Commentary Feb 9

Commentary Feb 9 - concrete as to why there are always...

Info iconThis preview shows page 1. Sign up to view the full content.

View Full Document Right Arrow Icon
William Lu February 9, 2009 James Tracey As seen in this chapter, rules change over time. Similar to what Prof Golan was talking about, at the first the Establishment Clause was viewed a certain way then as society perspectives change, rules are interpreted differently. There were many different proposals as to how courts should evaluate the agencies and scientists but the most durable one was the “hard look” in which at first it was “dumbed” down for judges to interpret but now it has evolved into “hard look” by other peers so it does not lack the technical aspect of it. The morality of science is never
Background image of page 1
This is the end of the preview. Sign up to access the rest of the document.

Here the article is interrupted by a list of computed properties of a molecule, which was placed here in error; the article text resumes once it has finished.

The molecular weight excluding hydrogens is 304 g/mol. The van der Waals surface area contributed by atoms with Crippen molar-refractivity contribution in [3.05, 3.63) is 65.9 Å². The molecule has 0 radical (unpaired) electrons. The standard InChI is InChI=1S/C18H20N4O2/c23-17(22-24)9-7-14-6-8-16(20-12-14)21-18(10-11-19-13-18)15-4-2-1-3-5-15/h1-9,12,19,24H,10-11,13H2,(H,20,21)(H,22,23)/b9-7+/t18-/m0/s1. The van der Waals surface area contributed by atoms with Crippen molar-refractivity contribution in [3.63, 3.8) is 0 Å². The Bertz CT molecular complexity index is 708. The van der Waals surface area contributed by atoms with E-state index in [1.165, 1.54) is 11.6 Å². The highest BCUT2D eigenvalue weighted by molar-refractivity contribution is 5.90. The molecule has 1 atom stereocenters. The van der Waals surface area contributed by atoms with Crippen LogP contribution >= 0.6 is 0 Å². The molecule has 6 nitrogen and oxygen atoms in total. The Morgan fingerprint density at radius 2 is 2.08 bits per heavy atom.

Unformatted text preview: concrete as to why there are always changes to how courts view it. Assuming nothing much has changed when the book was written, the “hard look” is still used in courts today but that will not last for long as different ways of looking at science will come up. The chapter was about how courts had to objectively judge the safety and science agencies with different ways but I do not see the point of mentioning this because there is always going to be conflicts whether each side is judged fairly....
View Full Document

{[ snackBarMessage ]}

Ask a homework question - tutors are online